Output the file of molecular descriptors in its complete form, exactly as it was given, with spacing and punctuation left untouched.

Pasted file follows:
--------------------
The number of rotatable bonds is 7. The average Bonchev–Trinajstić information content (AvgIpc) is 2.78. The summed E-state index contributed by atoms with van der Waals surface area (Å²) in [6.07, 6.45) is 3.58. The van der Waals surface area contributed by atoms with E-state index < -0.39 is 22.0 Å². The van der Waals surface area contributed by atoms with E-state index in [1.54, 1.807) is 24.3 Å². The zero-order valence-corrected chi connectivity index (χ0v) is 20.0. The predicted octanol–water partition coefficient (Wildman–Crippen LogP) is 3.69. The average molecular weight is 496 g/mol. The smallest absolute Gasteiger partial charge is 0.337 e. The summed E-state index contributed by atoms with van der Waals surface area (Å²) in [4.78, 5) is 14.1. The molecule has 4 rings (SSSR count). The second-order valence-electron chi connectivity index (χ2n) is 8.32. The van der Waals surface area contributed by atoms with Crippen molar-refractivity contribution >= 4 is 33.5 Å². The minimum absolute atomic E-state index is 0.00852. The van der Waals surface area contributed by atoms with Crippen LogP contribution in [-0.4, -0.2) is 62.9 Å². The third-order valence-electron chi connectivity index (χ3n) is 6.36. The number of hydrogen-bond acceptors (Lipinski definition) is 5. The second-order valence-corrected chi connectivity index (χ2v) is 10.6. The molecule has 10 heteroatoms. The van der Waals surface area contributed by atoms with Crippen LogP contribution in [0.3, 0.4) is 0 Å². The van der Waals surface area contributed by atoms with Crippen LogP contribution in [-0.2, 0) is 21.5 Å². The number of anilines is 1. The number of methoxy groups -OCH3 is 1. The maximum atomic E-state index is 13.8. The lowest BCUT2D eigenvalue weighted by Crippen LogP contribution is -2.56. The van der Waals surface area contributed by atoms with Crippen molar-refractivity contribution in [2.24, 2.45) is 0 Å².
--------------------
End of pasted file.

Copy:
The number of rotatable bonds is 7. The average Bonchev–Trinajstić information content (AvgIpc) is 2.78. The summed E-state index contributed by atoms with van der Waals surface area (Å²) in [6.07, 6.45) is 3.58. The van der Waals surface area contributed by atoms with E-state index < -0.39 is 22.0 Å². The van der Waals surface area contributed by atoms with E-state index in [1.54, 1.807) is 24.3 Å². The zero-order valence-corrected chi connectivity index (χ0v) is 20.0. The predicted octanol–water partition coefficient (Wildman–Crippen LogP) is 3.69. The average molecular weight is 496 g/mol. The smallest absolute Gasteiger partial charge is 0.337 e. The summed E-state index contributed by atoms with van der Waals surface area (Å²) in [4.78, 5) is 14.1. The molecule has 4 rings (SSSR count). The second-order valence-electron chi connectivity index (χ2n) is 8.32. The van der Waals surface area contributed by atoms with Crippen molar-refractivity contribution >= 4 is 33.5 Å². The minimum absolute atomic E-state index is 0.00852. The van der Waals surface area contributed by atoms with Crippen LogP contribution in [-0.4, -0.2) is 62.9 Å². The third-order valence-electron chi connectivity index (χ3n) is 6.36. The number of hydrogen-bond acceptors (Lipinski definition) is 5. The second-order valence-corrected chi connectivity index (χ2v) is 10.6. The molecule has 10 heteroatoms. The van der Waals surface area contributed by atoms with Crippen LogP contribution in [0.3, 0.4) is 0 Å². The van der Waals surface area contributed by atoms with Crippen LogP contribution in [-0.2, 0) is 21.5 Å². The number of anilines is 1. The number of methoxy groups -OCH3 is 1. The maximum atomic E-state index is 13.8. The lowest BCUT2D eigenvalue weighted by Crippen LogP contribution is -2.56. The van der Waals surface area contributed by atoms with Crippen molar-refractivity contribution in [2.24, 2.45) is 0 Å².